children playing

Parents calling for more accessible child care arrange petition playdate at House of Assembly

Printer-friendly versionSend by emailPDF version
CBC News
Publication Date: 
16 May 2023


Parents desperate for child care took their quest to the Newfoundland and Labrador legislature Thursday, meeting with MHAs and presenting a petition urging the government to make child care more accessible.

Erin Cullen, at the House of Assembly with her 11-month-old daughter Aoife, said the provincial government has taken a "great step forward" by making it affordable by bringing in $10-a-day daycare, but the next step is making it more available so parents don't have to sacrifice work for child care.

"In a lot of cases, people we know are having one parent stay at home. In this economy, it's very tough to live on a single income, especially with children," said Cullen.

Cullen was among several parents at Confederation Building on Thursday afternoon with the group Advocates for Building Childcare Capacity and Supporting Early Childhood Educators — or ABCs & ECEs for N.L. The group had a petition presented to the House while its members watched from the public gallery, many with young children on their laps.

"We're seeing grandparents who are having to step in, and these are people who, you know, have worked their careers, raised their children, and now having to do full-time child care, which is difficult for them to do as well," said Cullen.

The lack of child care affects the entire province, she said, by removing parents from the workforce and contributing to labour shortages.

"We have nurses in our group who are ready and willing to go back to work and just can't find child care, and so those are less nurses in our ERs, those are less nurses on ... surgical floors where people have day surgeries, so it really impacts the whole province."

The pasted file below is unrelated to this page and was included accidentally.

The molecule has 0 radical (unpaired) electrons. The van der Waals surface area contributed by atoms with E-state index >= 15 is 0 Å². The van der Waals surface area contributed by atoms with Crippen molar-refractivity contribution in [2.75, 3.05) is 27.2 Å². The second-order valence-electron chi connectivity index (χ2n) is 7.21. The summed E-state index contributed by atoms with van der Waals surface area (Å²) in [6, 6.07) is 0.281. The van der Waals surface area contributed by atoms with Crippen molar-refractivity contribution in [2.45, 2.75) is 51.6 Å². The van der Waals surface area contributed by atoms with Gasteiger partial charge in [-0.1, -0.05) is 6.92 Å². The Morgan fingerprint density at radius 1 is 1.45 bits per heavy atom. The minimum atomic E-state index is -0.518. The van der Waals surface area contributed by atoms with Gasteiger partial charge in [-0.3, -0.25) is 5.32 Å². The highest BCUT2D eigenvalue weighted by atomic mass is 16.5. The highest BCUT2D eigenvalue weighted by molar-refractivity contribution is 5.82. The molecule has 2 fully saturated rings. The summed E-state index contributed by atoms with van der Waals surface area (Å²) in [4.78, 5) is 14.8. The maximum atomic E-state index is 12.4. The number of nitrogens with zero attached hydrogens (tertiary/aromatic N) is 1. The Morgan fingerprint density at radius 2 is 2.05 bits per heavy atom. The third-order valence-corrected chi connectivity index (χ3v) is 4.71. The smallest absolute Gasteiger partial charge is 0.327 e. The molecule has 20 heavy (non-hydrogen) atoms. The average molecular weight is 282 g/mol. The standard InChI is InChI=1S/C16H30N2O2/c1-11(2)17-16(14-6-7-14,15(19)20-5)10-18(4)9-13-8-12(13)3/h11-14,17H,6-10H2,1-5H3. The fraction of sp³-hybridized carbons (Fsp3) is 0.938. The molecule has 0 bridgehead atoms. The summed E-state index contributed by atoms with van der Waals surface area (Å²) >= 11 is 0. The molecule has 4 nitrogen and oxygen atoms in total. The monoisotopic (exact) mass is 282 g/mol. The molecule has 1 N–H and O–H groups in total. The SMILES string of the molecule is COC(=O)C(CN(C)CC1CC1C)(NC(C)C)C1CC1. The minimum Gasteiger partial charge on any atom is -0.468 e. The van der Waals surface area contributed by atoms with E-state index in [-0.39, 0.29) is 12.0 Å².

Terrilynn Gill is one of those nurses. She and her husband have struggled to find child care, so she left her job at the Health Sciences Centre in St. John's to work as an agency nurse, which supplements the household income but takes her away from home.

"It's been really difficult for my husband, who is a very skilled carpenter, cabinet-maker, well respected in his trade. He has had to stop working for the first time in his entire life and be home full time," she said.

"I don't get to spend time with my baby. I have to drive and go away to work in order to even put food on our table, so it's kinda really crappy, especially when we're so short here."

Gill and her husband recently moved home to Newfoundland from Ontario to raise her own family, but she's worried they'll have to leave again.

"The last thing I want to do is leave Newfoundland again but, you know, if child care isn't accessible here, if you have to wait two years for your child to even potentially get into a daycare centre, then a lot of families will be left with the only alternative, and that's to leave the province — which nobody wants."

In the House of Assembly, Opposition health critic Barry Petten pointed to a report released this week that found Newfoundland and Labrador has child care available for just 14 per cent of children under 12 — half the national average of 29 per cent. 

"Why has government failed 86 per cent of the families in this province who are desperately looking for child care?" he asked during question period.

Education Minister John Haggie responded that the report's data covers just 2019-2021, and that the government is working to add many more spaces.

"We have added 480 spaces for children in the early learning and child care sector in four months alone," he said. "Our target was 700 for this year; we are going faster than we had planned."

Cullen said the government is doing some good work to improve access but there are thousands and thousands of children without a space.

"Seven hundred is a great first step, but it's really just a first step," said Cullen.